Classroom Portfolios, Part 1

This post from Momentous School 4th grade teacher Katherine Probolous is the first part of a series on building student portfolios. 

By Momentous Institute | Sep 18, 2020
Portfolios 01

Today’s post comes from Momentous School 4th grade teacher Katherine Probolous. It is the first part of a series that we will track over the course of this school year. Katherine has begun a year-long journey to build student portfolios that represent their year, and we will follow along their journey with touchpoints along the way here on our blog. We hope other teachers follow along! Feel free to email us with questions along the way at and we will work with Katherine to answer them. Here’s Katherine!


This year in our class we are tackling a portfolio project to help students take ownership of their own learning.

Portfolios to me always seem sort of like an ideal, something I know I should do and would love to do, but something that can feel overwhelming and can lose steam over the course of the year. Of course it is important to track students’ learning over the course of the year, and it is best if we can organize it and have something to show at the end. I’ve tried different types of portfolios over the years but this year I started the year with a four-step plan.

Over the course of the year, we plan to cover the following:

Phase 1 – Creating vision boards and goal setting

Phase 2 – Explaining portfolios and adding work

Phase 3 – Revisiting and re-evaluating work

Phase 4 – Finalizing completed portfolios and preparing for presentation to 5th grade teachers

The end result should be a digital portfolio demonstrating each student’s goals for the year alongside their work that shows their learning over the course of fourth grade. Students will ultimately select what goes in their portfolio and explain why they chose it. They can choose to include their favorite work, work they’re proud of, work they didn’t do as well as they hoped on, work they found challenging, or any other selection method they would like to use, and they’ll explain their reasoning for including each piece. We’ll come back to all of that in future posts.

To kick things off, we entered Phase 1 at the start of the year with a vision board and goal setting exercise. Ultimately students need to buy in to this process for it to be successful, so we wanted to set the stage with what they can expect for fourth grade and set goals that they can revisit throughout the year.

Phase 1: Vision Boards and Goal Setting

Just like on January 1 many of us create a vision for what we hope the year will look like, at the start of the school year we took some time to come up with what we want our school year to look like. I started with an exemplar which is my vision board. It has a combination of academic and non-academic goals. Here’s what I put on mine:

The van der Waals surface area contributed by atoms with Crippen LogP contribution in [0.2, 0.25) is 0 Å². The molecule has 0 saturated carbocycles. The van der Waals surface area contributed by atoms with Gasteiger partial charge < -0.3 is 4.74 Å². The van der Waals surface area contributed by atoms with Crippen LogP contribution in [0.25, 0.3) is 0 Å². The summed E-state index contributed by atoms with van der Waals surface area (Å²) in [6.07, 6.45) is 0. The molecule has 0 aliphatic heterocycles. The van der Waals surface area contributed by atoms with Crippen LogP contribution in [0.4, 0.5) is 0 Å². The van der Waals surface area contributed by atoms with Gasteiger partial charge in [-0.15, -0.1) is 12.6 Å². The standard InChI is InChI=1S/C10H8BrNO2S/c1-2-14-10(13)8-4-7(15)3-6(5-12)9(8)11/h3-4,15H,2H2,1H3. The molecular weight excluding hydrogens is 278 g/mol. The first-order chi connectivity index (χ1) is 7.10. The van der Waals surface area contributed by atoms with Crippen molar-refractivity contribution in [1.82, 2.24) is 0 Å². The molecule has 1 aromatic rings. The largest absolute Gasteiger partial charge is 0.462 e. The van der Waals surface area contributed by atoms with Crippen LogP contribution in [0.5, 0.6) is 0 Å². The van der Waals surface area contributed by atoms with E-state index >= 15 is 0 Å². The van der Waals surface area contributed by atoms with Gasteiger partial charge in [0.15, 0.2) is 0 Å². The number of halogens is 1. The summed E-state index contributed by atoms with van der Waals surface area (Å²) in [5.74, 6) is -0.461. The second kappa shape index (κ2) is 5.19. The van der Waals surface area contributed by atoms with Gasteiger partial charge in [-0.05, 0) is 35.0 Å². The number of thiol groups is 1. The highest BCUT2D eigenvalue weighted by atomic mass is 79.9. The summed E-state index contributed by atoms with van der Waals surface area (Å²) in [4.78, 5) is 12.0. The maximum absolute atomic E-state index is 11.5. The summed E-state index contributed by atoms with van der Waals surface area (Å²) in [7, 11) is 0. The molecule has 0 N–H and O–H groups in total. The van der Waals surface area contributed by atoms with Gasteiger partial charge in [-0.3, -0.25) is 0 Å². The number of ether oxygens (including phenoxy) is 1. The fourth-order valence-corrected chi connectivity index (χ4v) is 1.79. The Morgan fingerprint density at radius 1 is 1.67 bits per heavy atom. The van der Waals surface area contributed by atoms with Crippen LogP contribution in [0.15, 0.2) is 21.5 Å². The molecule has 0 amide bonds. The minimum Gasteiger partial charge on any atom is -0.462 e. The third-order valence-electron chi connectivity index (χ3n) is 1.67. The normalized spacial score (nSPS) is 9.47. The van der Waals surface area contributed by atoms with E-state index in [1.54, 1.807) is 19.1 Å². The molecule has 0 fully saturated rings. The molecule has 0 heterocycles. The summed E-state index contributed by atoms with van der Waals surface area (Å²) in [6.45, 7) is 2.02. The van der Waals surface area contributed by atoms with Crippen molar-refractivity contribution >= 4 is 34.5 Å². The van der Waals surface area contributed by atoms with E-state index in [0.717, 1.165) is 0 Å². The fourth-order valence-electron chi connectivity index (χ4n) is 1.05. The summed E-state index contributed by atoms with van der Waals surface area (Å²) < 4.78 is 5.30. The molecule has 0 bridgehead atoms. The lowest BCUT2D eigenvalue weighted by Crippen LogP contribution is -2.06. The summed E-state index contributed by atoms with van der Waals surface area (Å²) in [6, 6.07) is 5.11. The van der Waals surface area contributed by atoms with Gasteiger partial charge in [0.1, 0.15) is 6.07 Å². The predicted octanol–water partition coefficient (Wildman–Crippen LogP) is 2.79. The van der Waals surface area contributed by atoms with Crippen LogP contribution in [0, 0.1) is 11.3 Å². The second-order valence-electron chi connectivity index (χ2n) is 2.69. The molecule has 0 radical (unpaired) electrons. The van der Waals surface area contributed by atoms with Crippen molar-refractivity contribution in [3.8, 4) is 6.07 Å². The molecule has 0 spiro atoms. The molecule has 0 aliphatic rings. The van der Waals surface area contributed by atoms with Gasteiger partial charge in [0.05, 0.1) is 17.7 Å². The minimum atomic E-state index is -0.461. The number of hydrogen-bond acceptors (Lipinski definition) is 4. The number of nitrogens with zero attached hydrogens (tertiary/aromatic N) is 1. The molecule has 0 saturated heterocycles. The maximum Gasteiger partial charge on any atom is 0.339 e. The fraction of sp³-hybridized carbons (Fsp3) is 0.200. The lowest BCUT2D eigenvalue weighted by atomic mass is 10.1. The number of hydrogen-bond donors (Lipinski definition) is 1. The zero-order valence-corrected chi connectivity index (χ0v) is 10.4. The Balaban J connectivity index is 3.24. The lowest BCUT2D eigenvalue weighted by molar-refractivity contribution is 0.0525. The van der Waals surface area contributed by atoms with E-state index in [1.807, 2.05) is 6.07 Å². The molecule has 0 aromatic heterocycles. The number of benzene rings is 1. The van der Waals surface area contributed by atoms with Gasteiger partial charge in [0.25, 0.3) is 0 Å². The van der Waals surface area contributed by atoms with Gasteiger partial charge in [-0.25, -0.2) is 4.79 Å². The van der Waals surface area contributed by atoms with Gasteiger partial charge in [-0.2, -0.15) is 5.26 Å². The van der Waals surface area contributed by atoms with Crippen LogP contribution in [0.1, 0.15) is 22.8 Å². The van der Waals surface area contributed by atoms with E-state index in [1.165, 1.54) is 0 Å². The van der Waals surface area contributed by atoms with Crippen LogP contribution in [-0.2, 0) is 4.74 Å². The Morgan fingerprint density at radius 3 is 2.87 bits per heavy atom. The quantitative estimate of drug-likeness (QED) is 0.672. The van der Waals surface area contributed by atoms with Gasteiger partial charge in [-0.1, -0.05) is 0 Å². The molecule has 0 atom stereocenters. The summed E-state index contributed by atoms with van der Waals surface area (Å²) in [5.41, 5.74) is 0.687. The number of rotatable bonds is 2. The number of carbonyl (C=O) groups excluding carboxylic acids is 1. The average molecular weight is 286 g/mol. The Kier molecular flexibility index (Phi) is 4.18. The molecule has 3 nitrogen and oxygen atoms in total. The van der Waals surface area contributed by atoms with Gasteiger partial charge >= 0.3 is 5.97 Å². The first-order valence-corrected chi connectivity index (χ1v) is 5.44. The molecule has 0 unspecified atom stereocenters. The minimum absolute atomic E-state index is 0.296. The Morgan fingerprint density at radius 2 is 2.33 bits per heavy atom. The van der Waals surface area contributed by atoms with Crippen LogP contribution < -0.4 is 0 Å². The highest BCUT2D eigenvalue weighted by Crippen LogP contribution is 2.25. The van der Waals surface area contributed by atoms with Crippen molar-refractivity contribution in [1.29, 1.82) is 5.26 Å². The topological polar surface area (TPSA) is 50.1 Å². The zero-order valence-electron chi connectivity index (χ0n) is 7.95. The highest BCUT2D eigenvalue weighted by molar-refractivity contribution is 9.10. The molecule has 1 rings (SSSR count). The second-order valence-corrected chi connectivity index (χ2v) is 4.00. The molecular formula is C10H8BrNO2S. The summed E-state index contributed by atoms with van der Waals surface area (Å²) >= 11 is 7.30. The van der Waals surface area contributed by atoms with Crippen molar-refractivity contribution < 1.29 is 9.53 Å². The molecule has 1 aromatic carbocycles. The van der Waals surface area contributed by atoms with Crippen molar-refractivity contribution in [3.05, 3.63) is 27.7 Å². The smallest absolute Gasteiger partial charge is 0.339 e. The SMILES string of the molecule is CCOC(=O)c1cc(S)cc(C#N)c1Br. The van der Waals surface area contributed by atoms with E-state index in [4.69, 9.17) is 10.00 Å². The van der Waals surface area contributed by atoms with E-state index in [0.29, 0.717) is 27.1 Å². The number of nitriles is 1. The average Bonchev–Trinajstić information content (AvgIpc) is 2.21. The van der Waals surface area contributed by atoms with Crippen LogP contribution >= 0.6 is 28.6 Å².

I would like to improve my skills with Screen Castify, I want to make sure I get enough sleep, I want to do one-on-one check-ins, and drink enough water. One way I calm down is to use hand lotion, so I included that to show my self-care routines, etc.


If you’re interested, here is a video of me explaining my vision board to my students.

Here are a few student examples:

This student put the magical mystery bus to represent field trips, goals around staying active, breathing, becoming a better writer.

This student wants to eat right, sleep well, he uses a stress ball when he’s upset, he wants to be outside more, grow in reading and writing, and wants to eat more vegetables.


As you can see, this gives me insight into their academic goals as well as getting to know more about them and relationship building.

After they complete their vision boards, they will share them out with the class. I created a sign-up sheet and each student will take a turn talking through their vision board.

I tell students that the vision boards are living documents. During the sharing process, a student may see something on another student’s board and think, “I love that! I want to add that to mine.” The vision board can be added to at any point.

After they create their vision boards, they will use that to write a goal. That’s where we’re going next, so I’ll check back in after we complete that piece and share more!

My hope is that if students have a vision board and a goal, they will be engaged and motivated to continue building their portfolio throughout the year.


A lot of this work is based on two sources: the book Developing Assessment-Capable Visible Learners by John Hattie and work with Professor John Almorade from Learning and the Brain who Momentous School teachers worked with this summer.

I look forward to sharing this journey here and welcome any questions!